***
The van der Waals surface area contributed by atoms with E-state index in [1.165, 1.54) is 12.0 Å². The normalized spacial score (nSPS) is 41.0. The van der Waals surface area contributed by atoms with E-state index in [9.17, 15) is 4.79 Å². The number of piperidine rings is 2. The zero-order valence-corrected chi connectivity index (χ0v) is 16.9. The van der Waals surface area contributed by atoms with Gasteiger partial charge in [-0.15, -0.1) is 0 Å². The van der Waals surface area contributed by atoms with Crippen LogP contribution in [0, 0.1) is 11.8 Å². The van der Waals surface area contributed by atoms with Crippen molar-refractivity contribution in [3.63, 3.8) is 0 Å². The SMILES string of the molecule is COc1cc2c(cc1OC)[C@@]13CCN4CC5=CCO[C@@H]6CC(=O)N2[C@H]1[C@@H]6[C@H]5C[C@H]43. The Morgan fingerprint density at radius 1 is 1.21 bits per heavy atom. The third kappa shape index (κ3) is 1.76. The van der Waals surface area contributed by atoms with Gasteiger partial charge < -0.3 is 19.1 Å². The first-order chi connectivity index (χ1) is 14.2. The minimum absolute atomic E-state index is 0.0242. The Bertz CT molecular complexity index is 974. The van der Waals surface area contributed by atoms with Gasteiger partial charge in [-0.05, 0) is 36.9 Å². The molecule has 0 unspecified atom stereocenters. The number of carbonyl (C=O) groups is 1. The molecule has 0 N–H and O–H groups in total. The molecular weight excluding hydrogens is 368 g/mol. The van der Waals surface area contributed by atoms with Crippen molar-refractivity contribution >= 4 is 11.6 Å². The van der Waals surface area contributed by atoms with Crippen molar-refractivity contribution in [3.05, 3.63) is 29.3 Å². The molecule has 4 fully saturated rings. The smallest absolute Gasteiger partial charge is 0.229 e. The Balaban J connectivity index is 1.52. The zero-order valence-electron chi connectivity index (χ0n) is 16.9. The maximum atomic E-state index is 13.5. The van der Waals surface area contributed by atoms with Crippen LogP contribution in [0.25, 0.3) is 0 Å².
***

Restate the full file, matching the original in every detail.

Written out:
The van der Waals surface area contributed by atoms with E-state index in [1.165, 1.54) is 12.0 Å². The normalized spacial score (nSPS) is 41.0. The van der Waals surface area contributed by atoms with E-state index in [9.17, 15) is 4.79 Å². The number of piperidine rings is 2. The zero-order valence-corrected chi connectivity index (χ0v) is 16.9. The van der Waals surface area contributed by atoms with Gasteiger partial charge in [-0.15, -0.1) is 0 Å². The van der Waals surface area contributed by atoms with Crippen LogP contribution in [0, 0.1) is 11.8 Å². The van der Waals surface area contributed by atoms with Crippen molar-refractivity contribution in [3.63, 3.8) is 0 Å². The SMILES string of the molecule is COc1cc2c(cc1OC)[C@@]13CCN4CC5=CCO[C@@H]6CC(=O)N2[C@H]1[C@@H]6[C@H]5C[C@H]43. The Morgan fingerprint density at radius 1 is 1.21 bits per heavy atom. The third kappa shape index (κ3) is 1.76. The van der Waals surface area contributed by atoms with Gasteiger partial charge < -0.3 is 19.1 Å². The first-order chi connectivity index (χ1) is 14.2. The minimum absolute atomic E-state index is 0.0242. The Bertz CT molecular complexity index is 974. The van der Waals surface area contributed by atoms with Gasteiger partial charge in [-0.05, 0) is 36.9 Å². The molecule has 0 unspecified atom stereocenters. The number of carbonyl (C=O) groups is 1. The molecule has 0 N–H and O–H groups in total. The molecular weight excluding hydrogens is 368 g/mol. The van der Waals surface area contributed by atoms with Crippen molar-refractivity contribution >= 4 is 11.6 Å². The van der Waals surface area contributed by atoms with Crippen molar-refractivity contribution in [3.05, 3.63) is 29.3 Å². The molecule has 4 fully saturated rings. The smallest absolute Gasteiger partial charge is 0.229 e. The Balaban J connectivity index is 1.52. The zero-order valence-electron chi connectivity index (χ0n) is 16.9. The maximum atomic E-state index is 13.5. The van der Waals surface area contributed by atoms with Crippen LogP contribution in [0.25, 0.3) is 0 Å².